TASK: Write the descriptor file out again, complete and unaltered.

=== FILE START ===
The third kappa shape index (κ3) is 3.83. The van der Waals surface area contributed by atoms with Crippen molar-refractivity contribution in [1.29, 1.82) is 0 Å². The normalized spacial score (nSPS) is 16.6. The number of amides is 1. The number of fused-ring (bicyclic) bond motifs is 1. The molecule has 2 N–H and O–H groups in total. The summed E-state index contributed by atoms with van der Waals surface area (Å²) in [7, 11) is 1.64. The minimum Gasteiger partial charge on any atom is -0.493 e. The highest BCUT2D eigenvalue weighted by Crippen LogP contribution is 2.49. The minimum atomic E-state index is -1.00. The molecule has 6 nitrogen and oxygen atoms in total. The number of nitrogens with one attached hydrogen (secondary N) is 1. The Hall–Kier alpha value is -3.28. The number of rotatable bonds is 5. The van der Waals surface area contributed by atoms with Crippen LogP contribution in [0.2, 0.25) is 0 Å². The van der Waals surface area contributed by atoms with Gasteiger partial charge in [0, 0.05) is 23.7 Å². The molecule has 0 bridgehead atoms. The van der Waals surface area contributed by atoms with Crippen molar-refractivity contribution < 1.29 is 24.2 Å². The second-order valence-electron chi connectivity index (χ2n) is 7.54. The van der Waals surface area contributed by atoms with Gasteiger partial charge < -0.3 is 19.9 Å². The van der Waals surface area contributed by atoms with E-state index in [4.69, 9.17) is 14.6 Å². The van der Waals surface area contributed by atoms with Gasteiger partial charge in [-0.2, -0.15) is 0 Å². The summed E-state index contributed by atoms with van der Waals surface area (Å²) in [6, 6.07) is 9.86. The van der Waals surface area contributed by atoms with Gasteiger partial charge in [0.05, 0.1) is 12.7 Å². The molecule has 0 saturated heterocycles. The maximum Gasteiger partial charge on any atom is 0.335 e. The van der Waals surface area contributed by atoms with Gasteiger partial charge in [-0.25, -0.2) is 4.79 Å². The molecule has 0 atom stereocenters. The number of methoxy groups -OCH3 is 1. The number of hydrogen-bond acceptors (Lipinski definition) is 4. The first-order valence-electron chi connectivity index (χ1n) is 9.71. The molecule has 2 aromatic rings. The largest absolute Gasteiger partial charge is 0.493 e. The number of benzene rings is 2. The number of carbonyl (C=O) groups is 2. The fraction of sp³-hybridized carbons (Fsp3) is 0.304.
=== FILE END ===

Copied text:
The third kappa shape index (κ3) is 3.83. The van der Waals surface area contributed by atoms with Crippen molar-refractivity contribution in [1.29, 1.82) is 0 Å². The normalized spacial score (nSPS) is 16.6. The number of amides is 1. The number of fused-ring (bicyclic) bond motifs is 1. The molecule has 2 N–H and O–H groups in total. The summed E-state index contributed by atoms with van der Waals surface area (Å²) in [7, 11) is 1.64. The minimum Gasteiger partial charge on any atom is -0.493 e. The highest BCUT2D eigenvalue weighted by Crippen LogP contribution is 2.49. The minimum atomic E-state index is -1.00. The molecule has 6 nitrogen and oxygen atoms in total. The number of nitrogens with one attached hydrogen (secondary N) is 1. The Hall–Kier alpha value is -3.28. The number of rotatable bonds is 5. The van der Waals surface area contributed by atoms with Crippen LogP contribution in [0.2, 0.25) is 0 Å². The van der Waals surface area contributed by atoms with Gasteiger partial charge in [0, 0.05) is 23.7 Å². The molecule has 0 bridgehead atoms. The van der Waals surface area contributed by atoms with Crippen molar-refractivity contribution < 1.29 is 24.2 Å². The second-order valence-electron chi connectivity index (χ2n) is 7.54. The van der Waals surface area contributed by atoms with Gasteiger partial charge < -0.3 is 19.9 Å². The van der Waals surface area contributed by atoms with E-state index in [4.69, 9.17) is 14.6 Å². The van der Waals surface area contributed by atoms with Gasteiger partial charge in [-0.2, -0.15) is 0 Å². The summed E-state index contributed by atoms with van der Waals surface area (Å²) in [6, 6.07) is 9.86. The van der Waals surface area contributed by atoms with Gasteiger partial charge in [0.05, 0.1) is 12.7 Å². The molecule has 0 saturated heterocycles. The maximum Gasteiger partial charge on any atom is 0.335 e. The van der Waals surface area contributed by atoms with Gasteiger partial charge in [-0.25, -0.2) is 4.79 Å². The molecule has 0 atom stereocenters. The number of methoxy groups -OCH3 is 1. The number of hydrogen-bond acceptors (Lipinski definition) is 4. The first-order valence-electron chi connectivity index (χ1n) is 9.71. The molecule has 2 aromatic rings. The largest absolute Gasteiger partial charge is 0.493 e. The number of benzene rings is 2. The number of carbonyl (C=O) groups is 2. The fraction of sp³-hybridized carbons (Fsp3) is 0.304.